Singapore-US economic cooperation 'dynamic and flourishing': PM Lee

Aug 24, 2021

FIFTY-FIVE years into what is a thriving bilateral relationship, Singapore and the United States pledged to take their "robust and enduring" ties to the next level with greater cooperation in cybersecurity, climate change, the economy, dealing with pandemics and even in the field of space.

Standing alongside US Vice-President Kamala Harris at the Istana on Monday, Prime Minister Lee Hsien Loong said her visit – coming just a month after US Defence Secretary Lloyd Austin's trip here – emphasises the Biden Administration’s strong commitment to the region.

"It shows that the US has both strategic and economic stakes in Southeast Asia. We value the US renewing its ties with its friends and partners here, especially with Singapore," said Mr Lee at a press conference, held shortly after a 90-minute meeting with Ms Harris.

The 56-year-old - in town for the first leg of her first trip to Asia since taking office in January - said the US administration is "committed to enduring engagement" in Singapore, South-east Asia and the Indo-Pacific.

"The reason I am here is because the United States is a global leader, and we take that role seriously, understanding that we have many interests and priorities around the world," she said in her remarks.

The two leaders marked the historic occasion as their respective governments announced a raft of agreements, including three deals between Singapore and the US' cyber, defence and finance agencies.

A new Partnership for Growth and Innovation will strengthen bilateral and regional collaboration on trade and investment, beginning with the four pillars of digital economy, energy and environmental technologies, advanced manufacturing, and healthcare.

Singapore and the US are also launching a climate partnership, which will create opportunities for businesses and workers in green growth sectors.

Two new programmes on smart cities - one on professional exchanges and the other on green buildings - will be rolled out.

On the issue of supply chains, Mr Lee said he welcomed the start of a Singapore-US dialogue to work together to strengthen supply chain resilience.

And on pandemic preparedness, he shared that the two countries will pursue collaboration on genome sequencing and epidemic intelligence.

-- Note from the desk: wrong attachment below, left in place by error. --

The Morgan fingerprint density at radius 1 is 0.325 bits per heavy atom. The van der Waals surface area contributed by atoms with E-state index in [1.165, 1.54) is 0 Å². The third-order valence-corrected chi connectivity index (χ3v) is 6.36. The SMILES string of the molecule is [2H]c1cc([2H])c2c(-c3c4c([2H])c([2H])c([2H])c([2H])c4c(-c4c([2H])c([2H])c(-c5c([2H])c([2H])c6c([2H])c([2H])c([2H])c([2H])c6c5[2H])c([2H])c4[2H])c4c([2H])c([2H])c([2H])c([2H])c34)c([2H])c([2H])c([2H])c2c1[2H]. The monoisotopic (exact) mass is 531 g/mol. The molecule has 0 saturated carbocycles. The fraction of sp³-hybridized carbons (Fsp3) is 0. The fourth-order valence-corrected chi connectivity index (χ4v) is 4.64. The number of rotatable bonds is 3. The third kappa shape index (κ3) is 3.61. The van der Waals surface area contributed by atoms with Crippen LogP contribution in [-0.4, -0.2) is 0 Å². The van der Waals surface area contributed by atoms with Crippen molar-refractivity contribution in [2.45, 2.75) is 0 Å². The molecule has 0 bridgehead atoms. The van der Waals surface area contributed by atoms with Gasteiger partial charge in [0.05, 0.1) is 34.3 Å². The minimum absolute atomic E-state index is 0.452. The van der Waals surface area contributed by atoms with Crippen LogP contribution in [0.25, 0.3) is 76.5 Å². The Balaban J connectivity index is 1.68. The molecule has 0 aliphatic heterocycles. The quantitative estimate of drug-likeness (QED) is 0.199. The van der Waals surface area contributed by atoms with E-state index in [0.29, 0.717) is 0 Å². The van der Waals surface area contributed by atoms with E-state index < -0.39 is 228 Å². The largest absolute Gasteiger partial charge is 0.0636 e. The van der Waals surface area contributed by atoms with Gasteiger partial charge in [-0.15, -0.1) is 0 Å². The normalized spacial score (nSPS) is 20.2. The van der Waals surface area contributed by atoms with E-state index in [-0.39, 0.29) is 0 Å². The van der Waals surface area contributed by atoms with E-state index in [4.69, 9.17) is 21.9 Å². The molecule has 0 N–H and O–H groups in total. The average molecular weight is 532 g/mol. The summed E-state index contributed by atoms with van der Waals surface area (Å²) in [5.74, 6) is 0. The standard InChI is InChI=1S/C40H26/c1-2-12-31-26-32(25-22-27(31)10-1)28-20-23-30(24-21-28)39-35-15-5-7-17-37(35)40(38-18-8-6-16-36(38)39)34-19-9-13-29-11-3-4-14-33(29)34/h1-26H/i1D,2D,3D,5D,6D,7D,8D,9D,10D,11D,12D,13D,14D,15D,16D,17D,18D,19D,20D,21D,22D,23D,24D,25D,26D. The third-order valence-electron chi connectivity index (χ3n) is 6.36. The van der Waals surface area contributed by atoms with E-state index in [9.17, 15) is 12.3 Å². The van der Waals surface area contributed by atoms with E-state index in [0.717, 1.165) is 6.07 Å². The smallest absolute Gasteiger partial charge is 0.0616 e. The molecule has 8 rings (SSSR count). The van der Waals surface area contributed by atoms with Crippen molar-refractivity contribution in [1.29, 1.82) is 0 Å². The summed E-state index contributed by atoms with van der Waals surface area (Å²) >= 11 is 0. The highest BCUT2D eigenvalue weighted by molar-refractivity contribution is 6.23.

This will speed up the identification of Covid-19 variants as well as emerging disease threats, and augment regional preparedness for current and future pandemics.

Mr Lee also said that he was happy to see both sides working together on space cooperation, which he described as the world's "next frontier".

"It is a substantial agenda of deliverables which will enhance our partnership. I am confident that our longstanding and multi-faceted bilateral relationship will continue to strengthen year by year," he said.

Earlier in his remarks, Mr Lee said that economic cooperation between Singapore and the US is "dynamic and flourishing".

He noted that bilateral trade, which he described as "well balanced and mutually beneficial", has more than doubled since the signing of the free trade agreement (FTA) between the two nations in 2004. That FTA was the US' first with an Asian country.

Singapore is the second-largest Asian investor in the US, with direct investment stock of over US$65 billion, said Mr Lee.

On the other hand, the US is currently Singapore's largest foreign direct investor, with foreign direct investment stock of US$315 billion – an amount Mr Lee said is more than the US investments in China, India and South Korea combined.

He added that Singapore’s US investments and American exports to Singapore support over 250,000 American jobs. And today, Singapore is home to almost 5,500 US companies.

One topic that featured prominently at the press conference was the ongoing situation in Afghanistan with the Taleban’s takeover following America's withdrawal.

Mr Lee announced that, in his meeting with Ms Harris, he had conveyed the offer to use a Republic of Singapore Air Force A330 multi-role tanker transport plane to help with the evacuation efforts in Afghanistan.

Ms Harris thanked Mr Lee for the "very generous offer" to assist the US, and that she "looked forward to following up on that discussion".

In the question-and-answer segment with reporters, Mr Lee pointed out that the Biden Administration "inherited an extremely difficult situation".

"The US had invested considerable blood and treasure in Afghanistan. But it was an intractable task, given the complex history, geography, and tribal rivalries of that place," he said.

"Successive US presidents have declared their resolve to withdraw from Afghanistan. I told the Vice-President that we understand President Biden’s reasons for his decision."

Mr Lee added that the safety and security of civilians is on the minds of everyone around the world, and he hoped that all sides involved could work together to ensure this.

When asked by a journalist to elaborate on "what went wrong" in the US' withdrawal from Afghanistan, Ms Harris stressed that there will be "plenty of time to analyse what has happened".

"Right now, we are singularly focused on evacuating American citizens, Afghans who worked with us, and Afghans who are vulnerable, including women and children," she said.

"That is our singular focus at this time, understanding that we have a priority in making sure that the people who, in particular, helped America achieve its responsibilities in terms of our priorities and the reason we went to Afghanistan in the first place... are safe."